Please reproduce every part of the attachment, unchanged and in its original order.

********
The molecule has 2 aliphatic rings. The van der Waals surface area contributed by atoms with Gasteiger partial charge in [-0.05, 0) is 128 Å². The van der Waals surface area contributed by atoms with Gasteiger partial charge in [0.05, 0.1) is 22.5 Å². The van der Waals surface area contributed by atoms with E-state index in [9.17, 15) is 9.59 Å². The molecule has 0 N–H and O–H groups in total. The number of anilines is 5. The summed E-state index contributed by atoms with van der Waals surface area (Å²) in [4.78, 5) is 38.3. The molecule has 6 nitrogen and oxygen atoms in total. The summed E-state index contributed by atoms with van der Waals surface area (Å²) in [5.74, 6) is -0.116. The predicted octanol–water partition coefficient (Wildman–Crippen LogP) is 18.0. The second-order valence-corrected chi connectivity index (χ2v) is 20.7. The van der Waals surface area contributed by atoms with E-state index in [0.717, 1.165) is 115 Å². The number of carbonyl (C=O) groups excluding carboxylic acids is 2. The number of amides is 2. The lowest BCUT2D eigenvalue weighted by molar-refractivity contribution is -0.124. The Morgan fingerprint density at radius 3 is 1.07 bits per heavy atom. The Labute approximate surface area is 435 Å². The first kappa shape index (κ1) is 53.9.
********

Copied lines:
The molecule has 2 aliphatic rings. The van der Waals surface area contributed by atoms with Gasteiger partial charge in [-0.05, 0) is 128 Å². The van der Waals surface area contributed by atoms with Gasteiger partial charge in [0.05, 0.1) is 22.5 Å². The van der Waals surface area contributed by atoms with E-state index in [9.17, 15) is 9.59 Å². The molecule has 0 N–H and O–H groups in total. The number of anilines is 5. The summed E-state index contributed by atoms with van der Waals surface area (Å²) in [4.78, 5) is 38.3. The molecule has 6 nitrogen and oxygen atoms in total. The summed E-state index contributed by atoms with van der Waals surface area (Å²) in [5.74, 6) is -0.116. The predicted octanol–water partition coefficient (Wildman–Crippen LogP) is 18.0. The second-order valence-corrected chi connectivity index (χ2v) is 20.7. The van der Waals surface area contributed by atoms with E-state index in [0.717, 1.165) is 115 Å². The number of carbonyl (C=O) groups excluding carboxylic acids is 2. The number of amides is 2. The lowest BCUT2D eigenvalue weighted by molar-refractivity contribution is -0.124. The Morgan fingerprint density at radius 3 is 1.07 bits per heavy atom. The Labute approximate surface area is 435 Å². The first kappa shape index (κ1) is 53.9.